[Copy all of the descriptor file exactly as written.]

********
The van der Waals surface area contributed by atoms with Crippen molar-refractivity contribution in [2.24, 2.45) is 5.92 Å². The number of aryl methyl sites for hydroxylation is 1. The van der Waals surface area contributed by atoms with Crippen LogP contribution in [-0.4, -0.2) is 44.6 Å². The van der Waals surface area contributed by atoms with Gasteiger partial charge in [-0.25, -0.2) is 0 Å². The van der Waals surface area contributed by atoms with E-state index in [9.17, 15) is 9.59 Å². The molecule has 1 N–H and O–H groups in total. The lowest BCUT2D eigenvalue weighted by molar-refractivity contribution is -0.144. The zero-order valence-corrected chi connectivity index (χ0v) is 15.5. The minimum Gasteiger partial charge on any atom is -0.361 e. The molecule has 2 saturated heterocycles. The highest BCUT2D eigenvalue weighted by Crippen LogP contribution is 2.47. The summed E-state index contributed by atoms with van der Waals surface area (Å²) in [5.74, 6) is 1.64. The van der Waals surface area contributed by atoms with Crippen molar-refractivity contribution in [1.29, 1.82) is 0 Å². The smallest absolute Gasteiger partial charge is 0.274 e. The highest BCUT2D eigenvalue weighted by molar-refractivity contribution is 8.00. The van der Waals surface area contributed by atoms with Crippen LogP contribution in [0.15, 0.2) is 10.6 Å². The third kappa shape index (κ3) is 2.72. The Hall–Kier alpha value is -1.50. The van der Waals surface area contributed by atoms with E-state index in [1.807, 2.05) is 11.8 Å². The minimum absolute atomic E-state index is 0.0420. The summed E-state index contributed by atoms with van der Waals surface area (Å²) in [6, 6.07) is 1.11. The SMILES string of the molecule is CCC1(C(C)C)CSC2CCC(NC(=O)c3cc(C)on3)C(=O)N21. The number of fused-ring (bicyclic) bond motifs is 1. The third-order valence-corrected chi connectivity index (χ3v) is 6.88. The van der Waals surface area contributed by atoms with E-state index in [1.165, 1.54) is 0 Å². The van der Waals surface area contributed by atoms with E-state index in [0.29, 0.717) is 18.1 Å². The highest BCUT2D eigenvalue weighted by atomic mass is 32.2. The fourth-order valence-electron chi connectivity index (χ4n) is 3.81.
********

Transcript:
The van der Waals surface area contributed by atoms with Crippen molar-refractivity contribution in [2.24, 2.45) is 5.92 Å². The number of aryl methyl sites for hydroxylation is 1. The van der Waals surface area contributed by atoms with Crippen LogP contribution in [-0.4, -0.2) is 44.6 Å². The van der Waals surface area contributed by atoms with Gasteiger partial charge in [-0.25, -0.2) is 0 Å². The van der Waals surface area contributed by atoms with E-state index in [9.17, 15) is 9.59 Å². The molecule has 1 N–H and O–H groups in total. The lowest BCUT2D eigenvalue weighted by molar-refractivity contribution is -0.144. The zero-order valence-corrected chi connectivity index (χ0v) is 15.5. The minimum Gasteiger partial charge on any atom is -0.361 e. The molecule has 2 saturated heterocycles. The highest BCUT2D eigenvalue weighted by Crippen LogP contribution is 2.47. The summed E-state index contributed by atoms with van der Waals surface area (Å²) in [5.74, 6) is 1.64. The van der Waals surface area contributed by atoms with Crippen molar-refractivity contribution in [1.29, 1.82) is 0 Å². The smallest absolute Gasteiger partial charge is 0.274 e. The highest BCUT2D eigenvalue weighted by molar-refractivity contribution is 8.00. The van der Waals surface area contributed by atoms with Crippen LogP contribution in [0.15, 0.2) is 10.6 Å². The third kappa shape index (κ3) is 2.72. The Hall–Kier alpha value is -1.50. The van der Waals surface area contributed by atoms with E-state index in [1.807, 2.05) is 11.8 Å². The minimum absolute atomic E-state index is 0.0420. The summed E-state index contributed by atoms with van der Waals surface area (Å²) in [6, 6.07) is 1.11. The SMILES string of the molecule is CCC1(C(C)C)CSC2CCC(NC(=O)c3cc(C)on3)C(=O)N21. The number of fused-ring (bicyclic) bond motifs is 1. The third-order valence-corrected chi connectivity index (χ3v) is 6.88. The van der Waals surface area contributed by atoms with E-state index in [1.165, 1.54) is 0 Å². The van der Waals surface area contributed by atoms with E-state index in [0.29, 0.717) is 18.1 Å². The highest BCUT2D eigenvalue weighted by atomic mass is 32.2. The fourth-order valence-electron chi connectivity index (χ4n) is 3.81.